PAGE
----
Stanley Kubrick and the art of artificial theatricality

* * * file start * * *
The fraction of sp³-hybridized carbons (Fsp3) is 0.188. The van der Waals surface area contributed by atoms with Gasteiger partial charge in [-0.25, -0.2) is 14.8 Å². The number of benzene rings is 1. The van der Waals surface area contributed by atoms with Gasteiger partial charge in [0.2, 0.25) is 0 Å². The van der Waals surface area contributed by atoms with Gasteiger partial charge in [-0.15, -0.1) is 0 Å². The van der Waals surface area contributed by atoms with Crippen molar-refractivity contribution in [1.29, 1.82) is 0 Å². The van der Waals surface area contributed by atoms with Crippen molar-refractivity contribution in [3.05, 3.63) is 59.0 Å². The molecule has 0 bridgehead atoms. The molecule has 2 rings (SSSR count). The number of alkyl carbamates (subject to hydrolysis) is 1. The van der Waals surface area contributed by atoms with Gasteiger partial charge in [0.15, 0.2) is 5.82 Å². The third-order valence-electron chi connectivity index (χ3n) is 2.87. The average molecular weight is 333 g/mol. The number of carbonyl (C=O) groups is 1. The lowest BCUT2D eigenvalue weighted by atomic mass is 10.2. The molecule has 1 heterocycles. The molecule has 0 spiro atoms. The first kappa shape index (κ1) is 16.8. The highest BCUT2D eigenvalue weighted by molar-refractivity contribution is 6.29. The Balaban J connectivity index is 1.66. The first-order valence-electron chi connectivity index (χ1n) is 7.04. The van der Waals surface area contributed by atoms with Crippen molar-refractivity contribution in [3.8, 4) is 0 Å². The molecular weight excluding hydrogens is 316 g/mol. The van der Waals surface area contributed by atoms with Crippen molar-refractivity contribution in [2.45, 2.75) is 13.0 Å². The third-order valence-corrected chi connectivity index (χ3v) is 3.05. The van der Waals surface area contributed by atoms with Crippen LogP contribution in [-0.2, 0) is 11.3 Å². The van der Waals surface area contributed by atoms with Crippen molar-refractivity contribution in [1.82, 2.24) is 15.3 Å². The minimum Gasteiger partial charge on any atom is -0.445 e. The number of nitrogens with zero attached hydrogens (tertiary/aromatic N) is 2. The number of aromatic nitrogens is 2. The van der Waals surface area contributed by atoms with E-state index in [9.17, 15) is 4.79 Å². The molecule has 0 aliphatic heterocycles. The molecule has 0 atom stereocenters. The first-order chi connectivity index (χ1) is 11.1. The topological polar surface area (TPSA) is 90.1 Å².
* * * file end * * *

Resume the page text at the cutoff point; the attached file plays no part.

Stanley Kubrick was an American film director, producer and screenwriter whose career spanned thirteen feature length motion pictures from Fear and Desire (1953) to the posthumously released Eyes Wide Shut (1999). Kubrick’s cinematic body of work is one of the most extensively studied, across a number of fields. Even so, this thesis situates itself within a specific, pre-existing area of studies into Kubrick. The thesis considers the director’s engagement with other art forms within his film texts. In doing so its primary goal is to analyse how the director incorporates concepts or aesthetic content from other art forms or specific art works outside of the medium of cinema. It asserts that Kubrick’s films consistently call attention to their nature as constructed, artificial texts through the interpolation of concepts from other art forms both within their narratives and through their form. Therefore, prominent sub-topics of the project include the theatricality of Kubrick’s work exemplified through the employment of concepts from theatre, or his incorporation of visual art, both within his narratives and in the creation of the film texts themselves. This thesis selects three of Kubrick’s films as key texts: A Clockwork Orange (1971), Barry Lyndon (1975) and Full Metal Jacket (1987). Whilst more general scholarly works have examined artificiality and theatricality in the medium of film, my thesis draws and expands on this theoretical backing to understand how Kubrick’s implementation of other art forms to highlight the artificiality of the cinema allows for unique explorations of narrative content as well as cinematic form.